PLANT

Extending seal life: Mining dump wagons go with Thor-Flex

Thor-Flex seals installed in a refurbished pneumatic cylinder.


Mining dump wagon cylinders ready for shipment. PHOTOS: THORDON BEARINGS

Thordon Bearings, a manufacturer of water-lubricated, marine shaft bearings and seals, scored a recent win in the mining sector with its Thor-Flex seal.

The Burlington, Ont. company replaced conventional rubber seals on 28 pneumatic cylinders, which were sent for refurbishment (by an unidentified customer) to RMH Industries, Thordon’s authorized distributor in Saint-Augustin-Desmaures, Que.

The cylinders are used for unloading mining dump wagons. A wagon is equipped with two air cylinders on each side, operating at 861 kPa (125 psi), under highly abrasive conditions. Each cylinder relies on two seals, one 711 mm in diameter, and the other 635 mm.

The seals were made from a rubber material, but the distributor suggested Thor-Flex seals would last much longer.

This elastomeric polymer material is highly resistant to permanent deformation with high mechanical strength and self-lubricating properties. The seals operate safely at temperatures from -50 to 90 degrees C, at pressures up to 103,421 kPa (15,000 psi), and they work in abrasive, corrosive environments with high levels of humidity. They also resist high impact loads.

Thordon manufactures high performance, oil and grease-free bearing systems, plus other shaft line products for the global marine, clean power, pump and industrial markets.

The company won an additional order for its grease-free ThorPlas-Blue bearings thanks to an installation on a Mississippi River line haul boat that helped to reduce the vessel’s operating costs.

Grease-free bearings

“It is typical of these Mississippi workhorses to drydock frequently to replace their greased sleeve type bushings,” says Jason Perry, Thordon Bearings’ business development manager, USA. “These types of bearings are unable to tolerate angular misalignments resulting from deflection or improper mounting, which can place considerable stresses on the steering system, causing high levels of vibration, corrosion and, in some cases, pollution.”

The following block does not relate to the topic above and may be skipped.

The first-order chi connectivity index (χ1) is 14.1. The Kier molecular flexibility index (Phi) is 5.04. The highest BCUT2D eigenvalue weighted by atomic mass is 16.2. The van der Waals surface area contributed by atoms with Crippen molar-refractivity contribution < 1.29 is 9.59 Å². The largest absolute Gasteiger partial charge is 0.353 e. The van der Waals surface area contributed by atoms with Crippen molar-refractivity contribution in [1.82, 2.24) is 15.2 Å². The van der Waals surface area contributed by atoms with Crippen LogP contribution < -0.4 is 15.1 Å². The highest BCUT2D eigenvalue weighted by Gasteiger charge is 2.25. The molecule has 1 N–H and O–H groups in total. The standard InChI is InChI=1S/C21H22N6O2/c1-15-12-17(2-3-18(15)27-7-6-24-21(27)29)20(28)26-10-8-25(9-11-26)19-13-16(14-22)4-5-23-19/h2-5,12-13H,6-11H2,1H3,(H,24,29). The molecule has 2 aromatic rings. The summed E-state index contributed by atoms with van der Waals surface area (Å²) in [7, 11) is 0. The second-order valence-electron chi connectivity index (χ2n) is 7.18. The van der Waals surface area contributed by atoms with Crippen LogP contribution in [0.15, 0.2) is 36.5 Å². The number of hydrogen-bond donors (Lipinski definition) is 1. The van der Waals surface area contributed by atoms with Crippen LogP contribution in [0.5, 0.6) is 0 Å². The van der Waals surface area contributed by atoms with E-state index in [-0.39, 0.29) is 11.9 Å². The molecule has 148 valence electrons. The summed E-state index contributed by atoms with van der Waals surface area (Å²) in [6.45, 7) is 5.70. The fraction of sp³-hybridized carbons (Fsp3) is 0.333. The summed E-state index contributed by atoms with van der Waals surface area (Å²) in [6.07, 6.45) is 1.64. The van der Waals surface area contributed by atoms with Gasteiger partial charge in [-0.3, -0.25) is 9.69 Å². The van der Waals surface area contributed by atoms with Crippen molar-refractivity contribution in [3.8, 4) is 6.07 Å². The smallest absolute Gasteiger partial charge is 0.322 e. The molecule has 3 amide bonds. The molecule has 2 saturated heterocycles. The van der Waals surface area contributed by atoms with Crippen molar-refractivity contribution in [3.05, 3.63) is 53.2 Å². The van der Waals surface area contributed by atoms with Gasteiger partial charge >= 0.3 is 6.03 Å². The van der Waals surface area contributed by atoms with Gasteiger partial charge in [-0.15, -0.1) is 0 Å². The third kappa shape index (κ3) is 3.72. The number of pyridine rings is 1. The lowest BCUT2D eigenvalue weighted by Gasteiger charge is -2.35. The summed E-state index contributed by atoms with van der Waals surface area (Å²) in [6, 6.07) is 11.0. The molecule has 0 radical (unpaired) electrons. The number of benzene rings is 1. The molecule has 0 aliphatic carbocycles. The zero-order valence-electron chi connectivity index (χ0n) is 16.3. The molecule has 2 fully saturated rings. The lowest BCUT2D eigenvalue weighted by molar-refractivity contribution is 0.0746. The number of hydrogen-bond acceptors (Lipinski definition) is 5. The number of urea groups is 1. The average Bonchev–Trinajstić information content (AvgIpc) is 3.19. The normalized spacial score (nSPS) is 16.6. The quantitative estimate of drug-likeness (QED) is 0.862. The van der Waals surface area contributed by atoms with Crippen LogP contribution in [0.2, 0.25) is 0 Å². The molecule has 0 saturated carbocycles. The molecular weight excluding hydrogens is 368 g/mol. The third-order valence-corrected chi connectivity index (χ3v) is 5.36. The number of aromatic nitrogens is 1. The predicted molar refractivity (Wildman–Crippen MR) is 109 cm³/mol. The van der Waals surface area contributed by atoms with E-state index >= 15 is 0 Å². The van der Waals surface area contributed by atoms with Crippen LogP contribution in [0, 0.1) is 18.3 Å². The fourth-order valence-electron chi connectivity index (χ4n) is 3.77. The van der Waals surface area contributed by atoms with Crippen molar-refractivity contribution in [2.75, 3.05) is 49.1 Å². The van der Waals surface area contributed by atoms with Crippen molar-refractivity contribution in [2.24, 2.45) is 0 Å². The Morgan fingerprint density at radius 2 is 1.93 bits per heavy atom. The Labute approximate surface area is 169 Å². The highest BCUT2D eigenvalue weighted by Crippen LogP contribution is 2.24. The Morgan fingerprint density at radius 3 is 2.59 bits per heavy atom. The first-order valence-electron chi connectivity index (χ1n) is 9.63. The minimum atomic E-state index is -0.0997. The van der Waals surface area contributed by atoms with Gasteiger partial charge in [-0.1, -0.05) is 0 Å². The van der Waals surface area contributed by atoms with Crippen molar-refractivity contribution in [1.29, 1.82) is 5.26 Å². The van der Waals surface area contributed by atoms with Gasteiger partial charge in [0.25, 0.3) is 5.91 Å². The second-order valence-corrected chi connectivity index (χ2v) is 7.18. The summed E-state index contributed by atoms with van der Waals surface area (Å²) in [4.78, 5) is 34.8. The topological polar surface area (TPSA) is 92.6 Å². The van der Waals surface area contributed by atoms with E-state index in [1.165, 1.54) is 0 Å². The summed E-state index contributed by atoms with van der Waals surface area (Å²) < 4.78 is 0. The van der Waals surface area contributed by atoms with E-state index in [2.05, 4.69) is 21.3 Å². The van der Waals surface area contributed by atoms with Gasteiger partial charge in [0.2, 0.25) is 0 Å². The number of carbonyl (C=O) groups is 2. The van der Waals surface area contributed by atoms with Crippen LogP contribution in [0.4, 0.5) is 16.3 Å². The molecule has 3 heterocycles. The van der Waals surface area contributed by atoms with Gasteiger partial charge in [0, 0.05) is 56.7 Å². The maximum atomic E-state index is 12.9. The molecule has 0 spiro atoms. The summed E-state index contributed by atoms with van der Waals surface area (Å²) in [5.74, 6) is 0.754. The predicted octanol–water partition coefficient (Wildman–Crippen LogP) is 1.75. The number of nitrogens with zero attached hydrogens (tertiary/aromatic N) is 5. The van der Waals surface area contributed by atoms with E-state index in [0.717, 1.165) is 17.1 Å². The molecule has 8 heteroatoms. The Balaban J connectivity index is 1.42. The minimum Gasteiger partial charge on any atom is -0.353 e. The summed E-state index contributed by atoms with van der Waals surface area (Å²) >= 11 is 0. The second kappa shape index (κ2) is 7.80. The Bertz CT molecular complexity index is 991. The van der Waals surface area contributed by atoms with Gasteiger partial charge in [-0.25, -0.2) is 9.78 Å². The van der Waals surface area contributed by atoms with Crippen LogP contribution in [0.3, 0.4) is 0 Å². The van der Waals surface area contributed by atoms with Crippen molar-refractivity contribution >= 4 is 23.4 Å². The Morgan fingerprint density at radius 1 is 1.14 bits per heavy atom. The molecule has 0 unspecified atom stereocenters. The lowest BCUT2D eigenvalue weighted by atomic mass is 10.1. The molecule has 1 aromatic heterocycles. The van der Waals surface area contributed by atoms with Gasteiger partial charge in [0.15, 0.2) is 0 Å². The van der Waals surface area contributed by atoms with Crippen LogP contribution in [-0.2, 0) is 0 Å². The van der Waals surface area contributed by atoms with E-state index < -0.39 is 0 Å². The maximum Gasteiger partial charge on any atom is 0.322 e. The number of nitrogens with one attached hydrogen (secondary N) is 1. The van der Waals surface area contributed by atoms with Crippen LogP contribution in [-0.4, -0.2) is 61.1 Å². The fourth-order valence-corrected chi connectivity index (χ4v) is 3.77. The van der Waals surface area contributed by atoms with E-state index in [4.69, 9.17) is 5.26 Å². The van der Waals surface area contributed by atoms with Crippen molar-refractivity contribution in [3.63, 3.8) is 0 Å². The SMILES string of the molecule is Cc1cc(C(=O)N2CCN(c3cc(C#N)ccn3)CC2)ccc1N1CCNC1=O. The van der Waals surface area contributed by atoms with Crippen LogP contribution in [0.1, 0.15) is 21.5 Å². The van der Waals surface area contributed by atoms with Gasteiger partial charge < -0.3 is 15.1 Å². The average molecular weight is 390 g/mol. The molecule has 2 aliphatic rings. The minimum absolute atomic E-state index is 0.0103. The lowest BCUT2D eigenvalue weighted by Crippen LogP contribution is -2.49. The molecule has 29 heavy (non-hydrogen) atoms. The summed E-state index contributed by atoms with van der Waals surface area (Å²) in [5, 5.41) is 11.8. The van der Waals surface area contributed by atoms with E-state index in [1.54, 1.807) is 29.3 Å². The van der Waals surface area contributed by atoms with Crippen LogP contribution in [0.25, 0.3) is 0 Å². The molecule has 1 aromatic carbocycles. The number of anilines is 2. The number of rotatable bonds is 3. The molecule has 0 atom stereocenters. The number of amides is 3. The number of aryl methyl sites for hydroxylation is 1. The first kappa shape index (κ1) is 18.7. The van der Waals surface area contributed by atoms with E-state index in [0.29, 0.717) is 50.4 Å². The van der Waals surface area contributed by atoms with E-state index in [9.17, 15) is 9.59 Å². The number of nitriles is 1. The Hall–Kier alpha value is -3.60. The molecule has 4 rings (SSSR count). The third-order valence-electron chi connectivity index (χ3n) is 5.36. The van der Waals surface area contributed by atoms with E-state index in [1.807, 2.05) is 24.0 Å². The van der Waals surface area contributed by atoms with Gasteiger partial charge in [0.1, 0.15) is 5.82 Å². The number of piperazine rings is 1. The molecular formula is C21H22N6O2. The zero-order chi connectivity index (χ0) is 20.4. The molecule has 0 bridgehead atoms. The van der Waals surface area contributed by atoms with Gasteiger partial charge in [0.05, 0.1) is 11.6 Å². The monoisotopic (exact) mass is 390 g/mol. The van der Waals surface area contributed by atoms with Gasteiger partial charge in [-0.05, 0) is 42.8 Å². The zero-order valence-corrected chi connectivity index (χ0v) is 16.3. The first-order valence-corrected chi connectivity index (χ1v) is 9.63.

The nature of the work done by these vessels and the environments in which they operate also means metal-on-metal bearings are more susceptible to damage and rapid rates of wear, which increases costs.

The unidentified customer requested grease and corrosion-free tiller linkage capable of withstanding greater vertical movement of the tiller pins. Thordon’s ThorPlas-Blue bearings were retrofitted to the triple screw towboat in 2016 with precision field machining company Mactech On-Site replacing the bronze bushings in the vessel’s steering.

The homogeneous, self-lubricating polymer bearing has a low dry coefficient of friction, high strength and low creep.

When this 180-foot (54.9-metre) triple-screw work boat recently docked for repairs, the ThorPlas-Blue bearings retrofitted to the vessel’s tiller and jockey bars showed no signs of wear, despite two years operating in the river’s abrasive, low draught waters.

“The commercial benefits of no longer having to replace metal-on-metal bearings every one or two years, or purchase, store and apply lubricating greases are obvious, but the vessel’s crew has also remarked that the tiller flat is a cleaner, safer working environment. The linkage system is completely grease-free, so there’s no chance of slipping on greasy decks,” Perry says.

Based on bearings’ performance on this vessel, the customer has opted to retrofit 10 additional workboats with ThorPlas-Blue.

Thordon Bearings Inc. is a Thomson-Gordon Group company, and a family-owned business. It operates plants in Burlington and Slupsk, Poland.

This article appeared in the October 2018 print issue of Plant Magazine.

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